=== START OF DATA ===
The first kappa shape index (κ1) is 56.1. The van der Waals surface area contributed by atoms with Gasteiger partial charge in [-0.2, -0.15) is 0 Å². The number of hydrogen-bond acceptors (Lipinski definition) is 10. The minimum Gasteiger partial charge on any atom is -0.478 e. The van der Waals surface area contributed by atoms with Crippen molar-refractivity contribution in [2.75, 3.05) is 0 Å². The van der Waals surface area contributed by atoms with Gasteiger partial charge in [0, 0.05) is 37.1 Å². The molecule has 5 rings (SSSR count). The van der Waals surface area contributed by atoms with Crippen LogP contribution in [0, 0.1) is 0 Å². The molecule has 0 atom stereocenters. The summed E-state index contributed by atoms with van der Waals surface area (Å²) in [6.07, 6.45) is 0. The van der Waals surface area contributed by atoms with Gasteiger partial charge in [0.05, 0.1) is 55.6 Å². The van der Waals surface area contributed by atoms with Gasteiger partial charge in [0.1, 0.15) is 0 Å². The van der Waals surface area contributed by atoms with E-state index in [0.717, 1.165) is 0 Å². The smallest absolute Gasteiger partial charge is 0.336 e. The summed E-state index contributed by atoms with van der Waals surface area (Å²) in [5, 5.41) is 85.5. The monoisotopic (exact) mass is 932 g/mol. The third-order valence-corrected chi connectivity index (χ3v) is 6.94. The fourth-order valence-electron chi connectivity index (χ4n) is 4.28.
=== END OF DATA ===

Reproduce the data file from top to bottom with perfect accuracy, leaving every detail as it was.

The first kappa shape index (κ1) is 56.1. The van der Waals surface area contributed by atoms with Gasteiger partial charge in [-0.2, -0.15) is 0 Å². The number of hydrogen-bond acceptors (Lipinski definition) is 10. The minimum Gasteiger partial charge on any atom is -0.478 e. The van der Waals surface area contributed by atoms with Crippen molar-refractivity contribution in [2.75, 3.05) is 0 Å². The van der Waals surface area contributed by atoms with Gasteiger partial charge in [0, 0.05) is 37.1 Å². The molecule has 5 rings (SSSR count). The van der Waals surface area contributed by atoms with Crippen LogP contribution in [0, 0.1) is 0 Å². The molecule has 0 atom stereocenters. The summed E-state index contributed by atoms with van der Waals surface area (Å²) in [6.07, 6.45) is 0. The van der Waals surface area contributed by atoms with Gasteiger partial charge in [0.05, 0.1) is 55.6 Å². The van der Waals surface area contributed by atoms with Gasteiger partial charge in [0.1, 0.15) is 0 Å². The van der Waals surface area contributed by atoms with E-state index in [0.717, 1.165) is 0 Å². The smallest absolute Gasteiger partial charge is 0.336 e. The summed E-state index contributed by atoms with van der Waals surface area (Å²) in [5, 5.41) is 85.5. The monoisotopic (exact) mass is 932 g/mol. The third-order valence-corrected chi connectivity index (χ3v) is 6.94. The fourth-order valence-electron chi connectivity index (χ4n) is 4.28.